Lewis Black picks up the phone for this interview and asks for a moment to “turn this [expletive] thing off.” The thing is his television, and it’s tuned to CNN.
“Shut the [expletive] up,” he says to it. “Jeez, it’s beyond belief. CNN, but you can go back and forth. It’s all the same. It’s madness. You want me to worry about ISIS, when between the coverage and the candidate, I’m being made brain-dead.
“Where are the goddamn adults?” he continues. “You wouldn’t allow this [expletive] to take place in a high school. Otherwise, everything’s fine.”
I’m on the phone with the comedian — famous for his wild rants on “The Daily Show” — as he makes his return to the Broadway stage with “Black to the Future.”
The comedy shows will run most Mondays from Sept. 12 through the end of October and follow up Black’s last solo effort on Broadway, “Running on Empty,” in October 2012.
“I did it four years ago and it was fun and successful, and I had a good time,” Black says.
His return, which hits in the prime of election season, is not by accident. Black says he was brought back to Broadway by “these idiots,” referring to the presidential candidates Hillary Clinton and Donald Trump.
While they brought him back, he says that the show isn’t really about them.
“I can get my one or two jokes in about the candidates,” Black says. “But who in the audience — anywhere I go in the country — doesn’t have their own 200 Donald Trump jokes already? And then they’re upset because there’s not 200 Hillary Clinton jokes. ... So I steer clear of them.”
What Black really digs into are issues he feels politicians aren’t addressing.
“It’s really about what affects people than what affects the two of those pricks,” he says.
One of the topics that Black spends some time opining about is mental illness.
“We have a mental illness problem,” he explains, “and not only do we have a problem with people who are mentally ill, the rest of us are being made mentally ill.”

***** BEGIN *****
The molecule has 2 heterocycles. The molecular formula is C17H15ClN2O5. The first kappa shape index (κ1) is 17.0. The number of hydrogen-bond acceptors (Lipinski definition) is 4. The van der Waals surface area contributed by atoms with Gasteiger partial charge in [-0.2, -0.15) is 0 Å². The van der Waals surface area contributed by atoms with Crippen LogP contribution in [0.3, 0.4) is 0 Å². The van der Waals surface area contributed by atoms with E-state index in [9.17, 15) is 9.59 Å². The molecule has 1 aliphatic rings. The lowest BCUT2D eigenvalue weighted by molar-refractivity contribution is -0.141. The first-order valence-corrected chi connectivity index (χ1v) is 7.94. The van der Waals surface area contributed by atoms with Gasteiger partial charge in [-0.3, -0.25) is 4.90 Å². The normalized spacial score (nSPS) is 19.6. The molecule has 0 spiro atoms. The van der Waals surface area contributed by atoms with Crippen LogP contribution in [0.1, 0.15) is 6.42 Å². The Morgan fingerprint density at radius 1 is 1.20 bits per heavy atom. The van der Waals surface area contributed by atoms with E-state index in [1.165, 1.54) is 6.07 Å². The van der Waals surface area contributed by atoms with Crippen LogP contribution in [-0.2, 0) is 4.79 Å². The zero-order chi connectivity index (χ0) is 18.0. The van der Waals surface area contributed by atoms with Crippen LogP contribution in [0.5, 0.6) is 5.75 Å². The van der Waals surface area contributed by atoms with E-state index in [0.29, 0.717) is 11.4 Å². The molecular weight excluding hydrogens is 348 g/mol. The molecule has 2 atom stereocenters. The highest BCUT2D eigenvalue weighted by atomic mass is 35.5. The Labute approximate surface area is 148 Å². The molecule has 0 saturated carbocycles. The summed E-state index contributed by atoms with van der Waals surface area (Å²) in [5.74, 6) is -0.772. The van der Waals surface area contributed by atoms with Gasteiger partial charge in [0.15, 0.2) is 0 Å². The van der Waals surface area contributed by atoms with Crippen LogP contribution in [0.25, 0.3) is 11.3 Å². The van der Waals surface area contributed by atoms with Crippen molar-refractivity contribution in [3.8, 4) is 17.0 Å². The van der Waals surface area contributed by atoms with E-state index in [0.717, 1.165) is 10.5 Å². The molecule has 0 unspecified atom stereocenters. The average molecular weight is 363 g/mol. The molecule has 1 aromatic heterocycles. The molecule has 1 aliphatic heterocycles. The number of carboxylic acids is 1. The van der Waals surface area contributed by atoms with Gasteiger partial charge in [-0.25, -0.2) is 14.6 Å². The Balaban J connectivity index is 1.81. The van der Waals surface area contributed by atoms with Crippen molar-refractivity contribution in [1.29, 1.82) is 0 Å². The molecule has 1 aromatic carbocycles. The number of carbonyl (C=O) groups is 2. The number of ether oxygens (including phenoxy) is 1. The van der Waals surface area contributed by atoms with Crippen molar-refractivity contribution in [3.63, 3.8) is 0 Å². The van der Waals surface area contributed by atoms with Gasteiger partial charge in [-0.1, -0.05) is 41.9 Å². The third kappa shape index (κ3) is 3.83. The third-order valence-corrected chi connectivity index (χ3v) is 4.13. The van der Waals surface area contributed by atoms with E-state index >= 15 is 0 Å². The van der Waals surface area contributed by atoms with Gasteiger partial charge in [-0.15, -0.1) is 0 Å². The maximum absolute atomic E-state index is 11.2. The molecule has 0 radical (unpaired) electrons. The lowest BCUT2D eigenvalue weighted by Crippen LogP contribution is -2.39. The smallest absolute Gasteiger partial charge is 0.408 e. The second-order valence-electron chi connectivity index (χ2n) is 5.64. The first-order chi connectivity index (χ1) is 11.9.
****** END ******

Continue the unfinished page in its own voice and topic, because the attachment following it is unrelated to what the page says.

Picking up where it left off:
Black is constantly touring across the country, but for appearances on Broadway, he says it will be a different kind of show.
“It’s kind of like the difference between the company that does the Broadway show and the company that tours,” he says. “And so, there’s a step up that I have to bring to Broadway. There’s more of a looseness to the shows I do [touring]. Broadway, I just got to make it tight because there’s a critic who’s going to come in who is going to say something. The fifth paragraph is really where I went off the tracks. It’s just a little looser out here and I have to tighten it up. You just give it less space.”
Beyond Broadway, you’ll soon be able to see Black in Woody Allen’s upcoming Amazon Prime six-episode comedy series “Crisis in Six Scenes,” which debuts Sept. 30. Though you won’t get much out of him about the show.
“Basically, I can just reveal that I have the joy of working with Becky Baker, who I’ve known forever,” he says. “We played husband and wife, and she and I had scenes with Elaine May.
“That’s all I can tell,” he continues. “If I tell you anything else, they come and they shoot you. You can only reveal so much.”
He was willing to reveal his admiration for May, saying that he was a big fan of her comedy work with Mike Nichols.
“Nichols and May were pivotal in my growing up,” he says. “I was listening to them before I understood what I was listening to. And she was a joy to work with. You have your brain go ‘It’s Elaine May!’ You have to stop your brain from shouting that.”